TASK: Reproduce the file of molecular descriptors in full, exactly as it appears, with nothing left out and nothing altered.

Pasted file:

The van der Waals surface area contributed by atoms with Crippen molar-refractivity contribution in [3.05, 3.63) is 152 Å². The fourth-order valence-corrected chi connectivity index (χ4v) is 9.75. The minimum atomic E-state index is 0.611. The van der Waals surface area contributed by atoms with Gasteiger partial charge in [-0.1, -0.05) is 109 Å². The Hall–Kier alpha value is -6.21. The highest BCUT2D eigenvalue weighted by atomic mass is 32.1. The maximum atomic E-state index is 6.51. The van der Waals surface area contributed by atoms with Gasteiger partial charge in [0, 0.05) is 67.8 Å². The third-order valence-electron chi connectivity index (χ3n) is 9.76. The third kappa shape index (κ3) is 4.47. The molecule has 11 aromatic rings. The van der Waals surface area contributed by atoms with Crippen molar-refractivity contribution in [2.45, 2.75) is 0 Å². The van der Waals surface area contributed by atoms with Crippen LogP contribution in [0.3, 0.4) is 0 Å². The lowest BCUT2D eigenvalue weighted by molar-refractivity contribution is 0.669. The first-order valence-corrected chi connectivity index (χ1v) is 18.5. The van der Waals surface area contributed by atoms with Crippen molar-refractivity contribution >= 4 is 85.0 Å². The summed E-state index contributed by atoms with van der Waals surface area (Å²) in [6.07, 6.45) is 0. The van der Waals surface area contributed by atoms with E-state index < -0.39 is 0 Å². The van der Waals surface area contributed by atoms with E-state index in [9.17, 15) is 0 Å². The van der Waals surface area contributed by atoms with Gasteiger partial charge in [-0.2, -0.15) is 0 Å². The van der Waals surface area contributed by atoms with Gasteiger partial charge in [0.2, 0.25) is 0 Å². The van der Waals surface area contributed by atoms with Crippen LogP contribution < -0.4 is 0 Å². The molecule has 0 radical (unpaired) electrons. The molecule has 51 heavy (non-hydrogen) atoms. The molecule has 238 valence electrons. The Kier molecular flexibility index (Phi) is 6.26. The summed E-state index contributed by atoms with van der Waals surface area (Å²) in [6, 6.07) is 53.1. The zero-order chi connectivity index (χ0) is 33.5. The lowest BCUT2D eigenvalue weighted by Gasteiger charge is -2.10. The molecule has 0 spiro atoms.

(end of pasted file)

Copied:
The van der Waals surface area contributed by atoms with Crippen molar-refractivity contribution in [3.05, 3.63) is 152 Å². The fourth-order valence-corrected chi connectivity index (χ4v) is 9.75. The minimum atomic E-state index is 0.611. The van der Waals surface area contributed by atoms with Gasteiger partial charge in [-0.1, -0.05) is 109 Å². The Hall–Kier alpha value is -6.21. The highest BCUT2D eigenvalue weighted by atomic mass is 32.1. The maximum atomic E-state index is 6.51. The van der Waals surface area contributed by atoms with Gasteiger partial charge in [0, 0.05) is 67.8 Å². The third-order valence-electron chi connectivity index (χ3n) is 9.76. The third kappa shape index (κ3) is 4.47. The molecule has 11 aromatic rings. The van der Waals surface area contributed by atoms with Crippen molar-refractivity contribution in [2.45, 2.75) is 0 Å². The van der Waals surface area contributed by atoms with Crippen LogP contribution in [0.3, 0.4) is 0 Å². The lowest BCUT2D eigenvalue weighted by molar-refractivity contribution is 0.669. The first-order valence-corrected chi connectivity index (χ1v) is 18.5. The van der Waals surface area contributed by atoms with Crippen molar-refractivity contribution >= 4 is 85.0 Å². The summed E-state index contributed by atoms with van der Waals surface area (Å²) in [6.07, 6.45) is 0. The van der Waals surface area contributed by atoms with E-state index < -0.39 is 0 Å². The van der Waals surface area contributed by atoms with E-state index in [9.17, 15) is 0 Å². The van der Waals surface area contributed by atoms with Gasteiger partial charge in [-0.2, -0.15) is 0 Å². The van der Waals surface area contributed by atoms with Gasteiger partial charge in [0.2, 0.25) is 0 Å². The van der Waals surface area contributed by atoms with Crippen LogP contribution < -0.4 is 0 Å². The molecule has 0 radical (unpaired) electrons. The molecule has 51 heavy (non-hydrogen) atoms. The molecule has 238 valence electrons. The Kier molecular flexibility index (Phi) is 6.26. The summed E-state index contributed by atoms with van der Waals surface area (Å²) in [6, 6.07) is 53.1. The zero-order chi connectivity index (χ0) is 33.5. The lowest BCUT2D eigenvalue weighted by Gasteiger charge is -2.10. The molecule has 0 spiro atoms.